When purchasing gold and silver bullion you are most likely motivated by the spot price, or market driven price, of your desired commodity. However, when it comes to purchasing your physical bullion there’s a little thing called a “premium” that can increase your overall purchase by a significant margin.
In an ideal world you’d get what you paid for at the intrinsic price, but in the wonderful world of business and economics the product must be processed, shipped to a wholesaler, then sometimes to a retail distributer, and finally to your bullion dealer. Precious metals are no different than the shirt on your back and the iPhone in your pocket. There’s a “premium” or an additional cost to bullion above and beyond the market value of the precious metal commodity it contains.
Premiums can also vary in the type of coin or round. Even at the same weight, the price could differ. An American Eagle can have a higher premium than let’s say your run of the mill one ounce round because of wholesale pricing, demand, and condition.
But what is a fair mark up on an ounce of gold or silver?
In the industry anything below 7% seems to be a fair markup. Or at least that’s what the market seems to be spouting. So before adding in your tax on the purchase (which is isn’t a problem in some states) you also need to add the 5-7% premium to the current spot price to find what you’ll actually be paying for the metal. If you’re purchasing from a dealer that is tacking on more than 7%, you should reevaluate. Might I add, that even 7% is the high end of the fair premiums. There are plenty of places online and near you that can probably offer you a much better price.
For more advice on how to shop for the best bullion dealer, read Peter Schiff’s latest Gold Scam Report.
NumberSleuth.org took on the ever interesting task of breaking down the life of gold, including where it is, who has it, and where it’s going. Some of the facts pulled from this beautiful graphic are astonishing.
Did you know that all the gold in the world could be broken down to 5 golden rings per person on the planet? Or that contrary to most of you reading this, jewelry is the main use of gold, not investments!
Click the image to see the entire graphic!
With gold becoming an increasingly popular topic of discussion within investing, now’s the time to learn all there is to know about this bullish metal. With knowledge of what its industrial uses are, as well as its largest producing country, can help you see dips and climbs before they come. As we all know the market can zig when you thought it might zag, but becoming in tune to your investment can help you make more educated decisions.
Reading Peter Schiff’s Gold Scam Report will do the same!
What is with people purchasing very important investments in shopping plaza parking lots?! I must stress that skepticism is your best friend when loading up your car at the local Target or Wal-Mart and you’re approached by a bullion dealer. The chances of a legitimate bullion salesperson meandering through the lot selling legitimate silver are very slim. However, to remain open minded, there are deals out there that you can score in one of those serendipitous moments.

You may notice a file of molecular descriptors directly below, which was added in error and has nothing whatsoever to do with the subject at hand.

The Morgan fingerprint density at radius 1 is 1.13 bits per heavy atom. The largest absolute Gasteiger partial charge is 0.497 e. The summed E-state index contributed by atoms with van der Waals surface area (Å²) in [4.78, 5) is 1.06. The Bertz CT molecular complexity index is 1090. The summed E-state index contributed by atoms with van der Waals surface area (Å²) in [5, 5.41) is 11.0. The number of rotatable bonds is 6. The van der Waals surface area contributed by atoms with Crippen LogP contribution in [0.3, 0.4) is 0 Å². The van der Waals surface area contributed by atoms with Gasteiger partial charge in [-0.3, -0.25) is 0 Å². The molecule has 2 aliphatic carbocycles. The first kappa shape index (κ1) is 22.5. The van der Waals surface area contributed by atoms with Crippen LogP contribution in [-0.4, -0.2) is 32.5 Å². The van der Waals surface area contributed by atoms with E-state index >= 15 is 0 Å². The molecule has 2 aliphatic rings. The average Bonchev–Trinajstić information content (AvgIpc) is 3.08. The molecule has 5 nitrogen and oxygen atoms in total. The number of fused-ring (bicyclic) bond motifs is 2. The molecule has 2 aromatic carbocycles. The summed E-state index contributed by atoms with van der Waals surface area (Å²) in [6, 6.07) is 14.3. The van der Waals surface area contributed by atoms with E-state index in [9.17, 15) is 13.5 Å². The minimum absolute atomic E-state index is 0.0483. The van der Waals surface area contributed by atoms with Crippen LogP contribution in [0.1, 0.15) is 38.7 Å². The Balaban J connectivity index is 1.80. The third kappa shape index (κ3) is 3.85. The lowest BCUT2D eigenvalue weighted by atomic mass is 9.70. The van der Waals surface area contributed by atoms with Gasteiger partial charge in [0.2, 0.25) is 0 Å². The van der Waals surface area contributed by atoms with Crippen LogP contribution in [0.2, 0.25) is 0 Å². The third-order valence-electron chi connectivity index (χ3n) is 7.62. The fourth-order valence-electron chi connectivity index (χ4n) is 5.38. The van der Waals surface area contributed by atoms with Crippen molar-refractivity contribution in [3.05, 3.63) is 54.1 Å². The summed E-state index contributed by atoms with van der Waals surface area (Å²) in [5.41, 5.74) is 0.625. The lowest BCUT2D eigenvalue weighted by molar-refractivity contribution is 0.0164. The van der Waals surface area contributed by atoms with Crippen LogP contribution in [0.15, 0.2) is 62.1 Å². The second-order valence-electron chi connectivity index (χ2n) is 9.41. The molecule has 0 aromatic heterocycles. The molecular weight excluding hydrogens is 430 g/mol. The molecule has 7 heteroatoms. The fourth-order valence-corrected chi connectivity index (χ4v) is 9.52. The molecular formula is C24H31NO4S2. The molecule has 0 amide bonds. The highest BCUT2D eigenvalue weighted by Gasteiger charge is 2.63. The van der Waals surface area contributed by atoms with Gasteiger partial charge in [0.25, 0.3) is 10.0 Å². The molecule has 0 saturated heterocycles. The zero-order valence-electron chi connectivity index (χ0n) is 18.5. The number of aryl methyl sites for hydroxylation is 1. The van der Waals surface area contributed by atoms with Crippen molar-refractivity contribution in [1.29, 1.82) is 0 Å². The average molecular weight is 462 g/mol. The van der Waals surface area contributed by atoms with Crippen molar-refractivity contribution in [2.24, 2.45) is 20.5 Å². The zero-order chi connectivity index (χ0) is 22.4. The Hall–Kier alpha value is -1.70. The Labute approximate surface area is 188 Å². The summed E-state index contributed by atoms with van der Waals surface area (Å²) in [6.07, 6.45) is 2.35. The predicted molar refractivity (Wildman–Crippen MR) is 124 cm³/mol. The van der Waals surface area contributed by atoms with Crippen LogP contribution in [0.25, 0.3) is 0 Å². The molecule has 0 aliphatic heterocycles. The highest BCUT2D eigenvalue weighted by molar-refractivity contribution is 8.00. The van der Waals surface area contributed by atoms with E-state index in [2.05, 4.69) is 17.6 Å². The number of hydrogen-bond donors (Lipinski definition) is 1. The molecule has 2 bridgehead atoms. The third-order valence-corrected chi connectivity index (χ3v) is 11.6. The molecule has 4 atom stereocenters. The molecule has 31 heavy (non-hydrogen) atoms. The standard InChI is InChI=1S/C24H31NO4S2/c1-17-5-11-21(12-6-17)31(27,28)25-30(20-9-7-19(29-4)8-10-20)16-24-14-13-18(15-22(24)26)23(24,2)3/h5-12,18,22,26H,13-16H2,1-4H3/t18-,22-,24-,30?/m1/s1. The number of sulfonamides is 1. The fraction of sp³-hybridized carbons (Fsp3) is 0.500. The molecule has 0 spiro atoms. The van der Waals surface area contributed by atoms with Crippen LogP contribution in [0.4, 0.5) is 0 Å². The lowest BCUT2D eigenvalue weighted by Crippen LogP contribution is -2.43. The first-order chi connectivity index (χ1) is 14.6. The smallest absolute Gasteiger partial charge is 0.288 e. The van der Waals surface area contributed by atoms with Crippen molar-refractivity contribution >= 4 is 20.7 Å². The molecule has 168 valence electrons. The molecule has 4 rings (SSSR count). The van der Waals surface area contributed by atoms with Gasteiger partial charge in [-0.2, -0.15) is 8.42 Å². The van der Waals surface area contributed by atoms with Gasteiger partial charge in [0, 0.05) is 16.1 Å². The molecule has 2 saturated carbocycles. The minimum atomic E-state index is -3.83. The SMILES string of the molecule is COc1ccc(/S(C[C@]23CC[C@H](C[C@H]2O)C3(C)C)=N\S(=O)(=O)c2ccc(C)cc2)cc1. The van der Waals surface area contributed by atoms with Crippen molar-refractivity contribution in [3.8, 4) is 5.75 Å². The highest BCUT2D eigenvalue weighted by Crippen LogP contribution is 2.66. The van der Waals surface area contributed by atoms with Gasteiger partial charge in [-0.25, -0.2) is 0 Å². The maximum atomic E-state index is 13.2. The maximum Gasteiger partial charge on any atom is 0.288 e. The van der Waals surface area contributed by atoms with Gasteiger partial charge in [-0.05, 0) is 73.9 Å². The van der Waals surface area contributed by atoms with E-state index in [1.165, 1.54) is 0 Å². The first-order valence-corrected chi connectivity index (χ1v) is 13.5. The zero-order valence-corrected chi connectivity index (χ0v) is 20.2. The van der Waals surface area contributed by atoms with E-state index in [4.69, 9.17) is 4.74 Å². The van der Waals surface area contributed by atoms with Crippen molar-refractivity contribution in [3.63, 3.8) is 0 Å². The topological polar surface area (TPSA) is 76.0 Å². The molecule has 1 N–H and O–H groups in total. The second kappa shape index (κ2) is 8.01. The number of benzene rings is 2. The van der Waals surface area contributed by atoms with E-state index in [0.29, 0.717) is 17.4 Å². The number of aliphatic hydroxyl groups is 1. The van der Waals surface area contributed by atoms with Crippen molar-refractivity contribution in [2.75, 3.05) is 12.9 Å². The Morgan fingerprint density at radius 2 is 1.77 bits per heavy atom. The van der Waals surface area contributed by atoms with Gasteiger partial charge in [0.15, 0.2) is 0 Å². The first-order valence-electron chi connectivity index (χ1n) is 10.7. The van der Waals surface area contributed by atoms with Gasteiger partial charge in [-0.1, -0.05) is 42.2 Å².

In Saginaw, Michigan last week silver scammers were going door-to-door in shopping plazas with silver bars stamped with .999 pure silver on the back…the front sported a marijuana leaf. Police were tipped off that the silver was in fact only paint, and warned witnesses to not buy the faux silver and report the event immediately. Truthfully the “.999 pure silver” stamp in the metal could mislead knowledgeable buyers, but using your context clues as an educated investor you can avoid temptations as such by following the first rule of thumb, read the Peter Schiff Gold Scams Report. Then do a business background check on your salesperson. Whether it be through a simple google search or ask for their website, there are ways to find out the quality of business you are dealing with.
The most interesting part about this story is the “.999 pure silver” stamp on the back of the bar. The most suspicious would be the green marijuana leaf, not that marijuana is bad…but it’s not terribly often bullion is sold with colored paint. Although, that is possible. The “.999” stamp assures a buyer that the silver is of the highest quality. However, that wasn’t the case this time around. Another good thing to try out is getting a feel for real silver. Toss an ounce or ten around in your hand next time you have a chance. You can really get familiar with the weight distribution and feel for the metal. Although it’s not always the easiest.
By buying from a known bullion dealer you can lessen your chances of fraud. Private trades and deals happen in the bullion world. We realize this. However, avoiding sketchy scenarios like the one in Saginaw can assure your money goes into a safe, sound investment.
Happy buying all,